Matthew James Ireland
Matthew James Ireland Contributed

Attorney-General to appeal against babysitter's sentence

ATTORNEY-GENERAL Yvette D'Ath will lodge an appeal against the sentence imposed on a babysitter who confessed to striking a child in Moranbah. 

Matthew James Ireland, 33, initially blamed the youngster's little brother for the issue four years ago.

But he did eventually admit to hitting the girl in the head while she was in his care on March 24, 2015.

Ireland was sentenced in Mackay District Court on January 31 this year to six months' imprisonment, with parole eligibility after serving two months, for assault occasioning bodily harm to a child.

Ireland has been behind bars over a serious offence dated to 2015, which we are legally unable to detail.

He could be freed from prison on parole by May 24.

But the Attorney-General has asked the Director of Public Prosecutions to lodge the appeal on the grounds that this new sentence is manifestly inadequate.

Watching from the public gallery on the sentence day last month, the girl's parents were surrounded by a group of supporters.

They read out poignant victim impact statements, including one from the victim, now aged six.

The girl expressed her fears "the bad man will come to get me again".

"I have nightmares. I sleep with my mum and dad now, because I'm too scared to sleep by myself," it read.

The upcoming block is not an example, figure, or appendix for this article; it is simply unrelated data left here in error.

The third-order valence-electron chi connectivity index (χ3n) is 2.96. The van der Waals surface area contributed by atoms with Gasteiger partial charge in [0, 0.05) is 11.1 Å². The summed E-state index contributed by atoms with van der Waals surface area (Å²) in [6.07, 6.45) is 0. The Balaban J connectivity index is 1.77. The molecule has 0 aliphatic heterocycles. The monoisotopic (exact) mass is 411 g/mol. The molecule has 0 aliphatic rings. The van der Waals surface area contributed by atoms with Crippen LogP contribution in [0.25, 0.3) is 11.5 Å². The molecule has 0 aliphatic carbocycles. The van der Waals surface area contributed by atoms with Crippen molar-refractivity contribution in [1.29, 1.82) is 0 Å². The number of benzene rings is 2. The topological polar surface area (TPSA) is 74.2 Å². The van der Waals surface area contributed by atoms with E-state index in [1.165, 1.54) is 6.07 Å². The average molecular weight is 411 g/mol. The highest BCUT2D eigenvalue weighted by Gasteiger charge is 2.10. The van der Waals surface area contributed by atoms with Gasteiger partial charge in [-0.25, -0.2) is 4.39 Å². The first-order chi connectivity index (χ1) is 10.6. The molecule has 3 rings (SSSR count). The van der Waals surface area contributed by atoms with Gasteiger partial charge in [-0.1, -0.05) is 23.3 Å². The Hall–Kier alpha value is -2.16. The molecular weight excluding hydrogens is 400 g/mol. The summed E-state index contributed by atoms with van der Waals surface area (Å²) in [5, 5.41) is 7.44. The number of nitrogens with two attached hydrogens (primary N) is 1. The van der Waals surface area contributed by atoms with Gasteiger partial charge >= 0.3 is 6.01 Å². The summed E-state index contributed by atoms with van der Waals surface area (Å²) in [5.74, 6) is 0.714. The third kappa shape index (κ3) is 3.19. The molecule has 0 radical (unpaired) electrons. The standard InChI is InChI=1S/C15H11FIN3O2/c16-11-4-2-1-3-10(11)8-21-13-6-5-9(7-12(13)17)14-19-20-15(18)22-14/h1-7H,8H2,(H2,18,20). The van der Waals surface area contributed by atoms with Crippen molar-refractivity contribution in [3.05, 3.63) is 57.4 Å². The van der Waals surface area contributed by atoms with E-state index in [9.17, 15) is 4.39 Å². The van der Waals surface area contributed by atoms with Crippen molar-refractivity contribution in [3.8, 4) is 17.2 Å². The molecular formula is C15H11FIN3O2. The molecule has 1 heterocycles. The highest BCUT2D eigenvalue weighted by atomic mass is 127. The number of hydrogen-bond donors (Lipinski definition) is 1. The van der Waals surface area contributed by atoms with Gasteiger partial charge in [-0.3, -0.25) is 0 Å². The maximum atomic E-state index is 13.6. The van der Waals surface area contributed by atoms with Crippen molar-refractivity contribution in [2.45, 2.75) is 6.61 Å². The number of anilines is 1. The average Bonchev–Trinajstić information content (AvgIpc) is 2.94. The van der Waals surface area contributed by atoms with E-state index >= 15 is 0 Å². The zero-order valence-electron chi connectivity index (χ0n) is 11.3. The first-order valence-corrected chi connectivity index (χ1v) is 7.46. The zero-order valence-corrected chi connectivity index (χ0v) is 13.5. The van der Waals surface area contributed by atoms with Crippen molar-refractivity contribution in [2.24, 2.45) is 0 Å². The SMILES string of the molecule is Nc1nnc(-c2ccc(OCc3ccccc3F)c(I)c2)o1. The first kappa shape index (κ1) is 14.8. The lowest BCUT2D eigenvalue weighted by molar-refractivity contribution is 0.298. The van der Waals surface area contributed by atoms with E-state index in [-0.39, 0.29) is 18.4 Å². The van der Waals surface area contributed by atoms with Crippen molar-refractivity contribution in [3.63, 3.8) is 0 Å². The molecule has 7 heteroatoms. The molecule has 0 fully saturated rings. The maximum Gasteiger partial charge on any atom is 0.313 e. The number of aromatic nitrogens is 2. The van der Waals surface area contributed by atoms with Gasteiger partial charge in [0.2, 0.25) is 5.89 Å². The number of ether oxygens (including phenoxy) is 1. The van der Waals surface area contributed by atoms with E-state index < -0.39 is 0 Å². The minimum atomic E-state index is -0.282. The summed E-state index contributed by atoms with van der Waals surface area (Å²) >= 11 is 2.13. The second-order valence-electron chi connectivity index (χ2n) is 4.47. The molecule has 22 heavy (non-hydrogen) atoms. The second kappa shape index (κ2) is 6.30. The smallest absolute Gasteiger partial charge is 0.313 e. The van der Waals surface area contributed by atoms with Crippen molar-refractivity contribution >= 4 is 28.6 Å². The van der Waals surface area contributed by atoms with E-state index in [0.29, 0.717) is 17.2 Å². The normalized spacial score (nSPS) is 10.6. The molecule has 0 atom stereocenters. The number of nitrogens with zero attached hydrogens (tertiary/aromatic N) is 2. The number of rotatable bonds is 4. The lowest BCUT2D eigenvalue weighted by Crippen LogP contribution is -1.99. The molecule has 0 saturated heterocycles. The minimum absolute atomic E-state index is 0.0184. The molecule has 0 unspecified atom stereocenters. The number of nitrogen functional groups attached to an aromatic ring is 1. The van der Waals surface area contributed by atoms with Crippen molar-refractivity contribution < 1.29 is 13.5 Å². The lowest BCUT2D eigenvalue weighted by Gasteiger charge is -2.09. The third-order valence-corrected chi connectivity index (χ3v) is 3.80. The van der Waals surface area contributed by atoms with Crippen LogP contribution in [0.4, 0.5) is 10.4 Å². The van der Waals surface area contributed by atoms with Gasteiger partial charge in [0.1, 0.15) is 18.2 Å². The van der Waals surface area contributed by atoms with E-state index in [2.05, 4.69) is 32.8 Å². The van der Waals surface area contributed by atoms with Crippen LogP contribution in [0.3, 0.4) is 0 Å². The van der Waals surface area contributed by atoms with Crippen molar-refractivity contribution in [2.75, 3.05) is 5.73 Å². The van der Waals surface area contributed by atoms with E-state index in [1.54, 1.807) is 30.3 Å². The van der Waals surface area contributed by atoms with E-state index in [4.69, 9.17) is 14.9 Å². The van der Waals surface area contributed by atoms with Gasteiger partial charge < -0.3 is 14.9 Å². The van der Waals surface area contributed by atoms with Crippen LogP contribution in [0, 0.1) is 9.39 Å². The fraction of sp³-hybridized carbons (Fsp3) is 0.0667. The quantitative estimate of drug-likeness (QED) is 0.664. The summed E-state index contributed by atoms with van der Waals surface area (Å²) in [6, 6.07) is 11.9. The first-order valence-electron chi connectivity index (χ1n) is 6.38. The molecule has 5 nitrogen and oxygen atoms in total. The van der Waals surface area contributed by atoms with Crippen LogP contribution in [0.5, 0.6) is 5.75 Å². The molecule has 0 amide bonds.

"Why did you hit me? I am little and you are a big, strong, brave man."

Crown prosecutor Alex Baker told the court Ireland had been drinking alcohol while caring for the girl and her young brother.

Ireland had been entrusted to look after the children while their parents were in Brisbane.

"The defendant struck the complainant child in the head with his hand," Ms Baker said.

"That ultimately resulted in a 4cm by 4cm bruise to her forehead. She sought refuge under a blanket in her bedroom."

Barrister Scott McLennan told the court Ireland had been repeatedly beaten in prison, and that his client had been diagnosed with PTSD, bipolar disorder and borderline schizophrenia.

He said Ireland, an alcoholic with a rough background, had undertaken a number of courses in jail.

A date is yet to be set for the appeal.



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